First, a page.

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Two billion year old salt rock reveals rise of oxygen in ancient atmosphere

last modified Nov 19, 2018 03:23 PM
A two billion year old chunk of sea salt provides new evidence for the transformation of Earth's atmosphere into an oxygenated environment capable of supporting life as we know it.

A two billion year old chunk of sea salt provides new evidence for the transformation of Earth's atmosphere into an oxygenated environment capable of supporting life as we know it.

The new study by an international team of researchers, led by the Universities of St Andrews and Princeton, finds that salts left over from ancient seawater reveal new information about the oxygenation of the Earth's atmosphere more than 2 billion years ago.

The team, which includes Cambridge Earth Sciences’ Dr Sasha Turchyn, found that the rise in oxygen that occurred about 2.3 billion years ago, known as the Great Oxidation Event, was much more substantial than previously indicated.

"Instead of a trickle, it was more like a firehose," said Dr Clara Blättler, a postdoctoral research fellow in the Department of Geosciences at Princeton and first author on the study. "It was a major change in the production of oxygen."

The evidence for the profound upswing in oxygen comes from crystalized salt rocks extracted from a 1.2-mile-deep hole in the region of Karelia in northwest Russia. These salt crystals were left behind when ancient seawater evaporated, and they give geologists unprecedented clues to the composition of the oceans and atmosphere on Earth more than 2 billion years ago.

The key indication of the increase in oxygen production came from finding that the mineral deposits contained a surprisingly large amount of a component of seawater known as sulfate, which was created when sulfur reacted with oxygen.

"The story is the salts," said Dr Mark Claire, School of Earth and Environmental Sciences at the University of St Andrews. "Decades of geologic observation by researchers at St Andrews (in collaboration with colleagues in Norway and Russia) led to the discovery of a 600-metre-thick pile of evaporated 2-billion-year-old seawater, in a drill core 2.5 km below the surface in Russia's Karelia basin. These are by far the oldest salt deposits ever discovered, and the well-preserved sulfate salts archive the aftermath of Earth's most dramatic transition ever – the ‘Great Oxidation Event."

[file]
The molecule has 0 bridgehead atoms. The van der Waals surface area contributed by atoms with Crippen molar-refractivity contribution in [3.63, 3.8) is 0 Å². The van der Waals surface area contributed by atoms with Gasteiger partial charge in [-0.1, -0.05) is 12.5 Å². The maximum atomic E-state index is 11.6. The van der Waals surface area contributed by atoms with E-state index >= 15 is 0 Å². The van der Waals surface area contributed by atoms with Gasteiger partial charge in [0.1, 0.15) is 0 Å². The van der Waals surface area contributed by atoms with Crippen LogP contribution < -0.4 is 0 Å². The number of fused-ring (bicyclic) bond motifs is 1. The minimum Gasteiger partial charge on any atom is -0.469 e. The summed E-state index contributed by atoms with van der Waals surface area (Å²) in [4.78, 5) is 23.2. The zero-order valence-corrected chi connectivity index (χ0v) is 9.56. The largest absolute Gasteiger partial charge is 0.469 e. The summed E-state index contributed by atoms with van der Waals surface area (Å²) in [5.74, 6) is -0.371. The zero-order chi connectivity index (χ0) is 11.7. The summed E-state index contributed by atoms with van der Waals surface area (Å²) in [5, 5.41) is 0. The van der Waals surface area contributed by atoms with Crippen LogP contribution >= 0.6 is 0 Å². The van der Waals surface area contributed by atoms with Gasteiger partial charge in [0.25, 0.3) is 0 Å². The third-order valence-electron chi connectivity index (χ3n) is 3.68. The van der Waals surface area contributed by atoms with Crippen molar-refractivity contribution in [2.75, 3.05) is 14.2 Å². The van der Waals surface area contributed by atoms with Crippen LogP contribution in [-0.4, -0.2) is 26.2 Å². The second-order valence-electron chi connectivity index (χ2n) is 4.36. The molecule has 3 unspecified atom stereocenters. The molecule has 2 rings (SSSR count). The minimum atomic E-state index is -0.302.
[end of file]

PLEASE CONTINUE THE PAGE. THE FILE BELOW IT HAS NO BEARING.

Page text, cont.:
After demonstrating that the sulfate salts had not been re-dissolved since they were originally deposited, researchers at St Andrews and Princeton University used state of the art geochemical measurements and modelling to show that the chemistry of the ancient seawater was similar to modern seawater. One of the supporting lines of evidence was the isotope ratios of sulfur in the sulfate, which were done in the Department of Earth Sciences in the Turchyn group.

"The results provide strong evidence for high marine sulfate concentrations at this time," said Sasha Turchyn. "There has never been anything precluding high marine sulfate concentrations but we have very few windows into the geological past in terms of the chemistry of the oceans. Most of our understanding of past ocean chemistry comes from mineral ‘proxies’, while these evaporite minerals came directly from seawater, meaning they offer direct evidence in a way that mineral proxies can’t. Our contribution to the study was to analyse sulfur isotope ratios which showed consistent and slightly elevated values that supported the overall interpretation"

Oxygen makes up about 20 percent of air and is essential for life as we know it. According to geological evidence, oxygen began to show up in the Earth’s atmosphere between 2.4 and 2.3 billion years ago. Until the new study, however, geologists were uncertain whether this build up in oxygen - caused by the growth of cyanobacteria capable of photosynthesis, which involves taking in carbon dioxide and giving off oxygen - was a slow event that took millions of years or a more rapid event.

Two-billion-year-old evaporites capture Earth’s great oxidation, C L Blättler, M W Claire, A R Prave, K Kirsimäe, J A Higgins, P V Medvedev, A E Romashkin, D V Rychanchik, A L Zerkle, K Paiste, T Kreitsmann, I L Millar, J A Hayles, H Bao, A V Turchyn, M R Warke and A Lepland is published in Science.

This article was adapted from a press release by the University of St Andrews.